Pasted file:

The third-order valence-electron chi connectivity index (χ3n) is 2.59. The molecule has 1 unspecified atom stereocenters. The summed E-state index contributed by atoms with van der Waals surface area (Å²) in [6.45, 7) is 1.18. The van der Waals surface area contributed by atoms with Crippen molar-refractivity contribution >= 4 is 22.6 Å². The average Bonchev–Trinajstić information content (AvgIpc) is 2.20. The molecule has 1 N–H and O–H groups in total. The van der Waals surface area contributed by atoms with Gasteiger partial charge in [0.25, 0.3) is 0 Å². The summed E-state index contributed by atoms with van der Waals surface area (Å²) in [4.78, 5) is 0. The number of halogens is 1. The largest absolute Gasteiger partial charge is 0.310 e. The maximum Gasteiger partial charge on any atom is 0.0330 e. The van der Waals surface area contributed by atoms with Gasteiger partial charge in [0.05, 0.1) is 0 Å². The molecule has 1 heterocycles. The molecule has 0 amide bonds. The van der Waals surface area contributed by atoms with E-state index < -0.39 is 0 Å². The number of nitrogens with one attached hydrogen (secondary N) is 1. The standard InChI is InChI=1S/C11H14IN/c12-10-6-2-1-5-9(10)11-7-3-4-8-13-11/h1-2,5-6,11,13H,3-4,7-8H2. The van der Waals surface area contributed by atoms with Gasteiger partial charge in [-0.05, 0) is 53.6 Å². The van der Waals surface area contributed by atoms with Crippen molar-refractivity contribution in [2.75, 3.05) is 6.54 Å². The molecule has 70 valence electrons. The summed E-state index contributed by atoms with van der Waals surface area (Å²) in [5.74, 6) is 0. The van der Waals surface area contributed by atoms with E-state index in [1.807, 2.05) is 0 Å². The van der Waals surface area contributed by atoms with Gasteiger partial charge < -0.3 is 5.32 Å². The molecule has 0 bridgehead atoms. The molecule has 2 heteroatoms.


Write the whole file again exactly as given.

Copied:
The third-order valence-electron chi connectivity index (χ3n) is 2.59. The molecule has 1 unspecified atom stereocenters. The summed E-state index contributed by atoms with van der Waals surface area (Å²) in [6.45, 7) is 1.18. The van der Waals surface area contributed by atoms with Crippen molar-refractivity contribution >= 4 is 22.6 Å². The average Bonchev–Trinajstić information content (AvgIpc) is 2.20. The molecule has 1 N–H and O–H groups in total. The van der Waals surface area contributed by atoms with Gasteiger partial charge in [0.25, 0.3) is 0 Å². The summed E-state index contributed by atoms with van der Waals surface area (Å²) in [4.78, 5) is 0. The number of halogens is 1. The largest absolute Gasteiger partial charge is 0.310 e. The maximum Gasteiger partial charge on any atom is 0.0330 e. The van der Waals surface area contributed by atoms with Gasteiger partial charge in [0.05, 0.1) is 0 Å². The molecule has 1 heterocycles. The molecule has 0 amide bonds. The van der Waals surface area contributed by atoms with E-state index < -0.39 is 0 Å². The number of nitrogens with one attached hydrogen (secondary N) is 1. The standard InChI is InChI=1S/C11H14IN/c12-10-6-2-1-5-9(10)11-7-3-4-8-13-11/h1-2,5-6,11,13H,3-4,7-8H2. The van der Waals surface area contributed by atoms with Gasteiger partial charge in [-0.05, 0) is 53.6 Å². The van der Waals surface area contributed by atoms with Crippen molar-refractivity contribution in [2.75, 3.05) is 6.54 Å². The molecule has 70 valence electrons. The summed E-state index contributed by atoms with van der Waals surface area (Å²) in [5.74, 6) is 0. The van der Waals surface area contributed by atoms with E-state index in [1.807, 2.05) is 0 Å². The van der Waals surface area contributed by atoms with Gasteiger partial charge < -0.3 is 5.32 Å². The molecule has 0 bridgehead atoms. The molecule has 2 heteroatoms.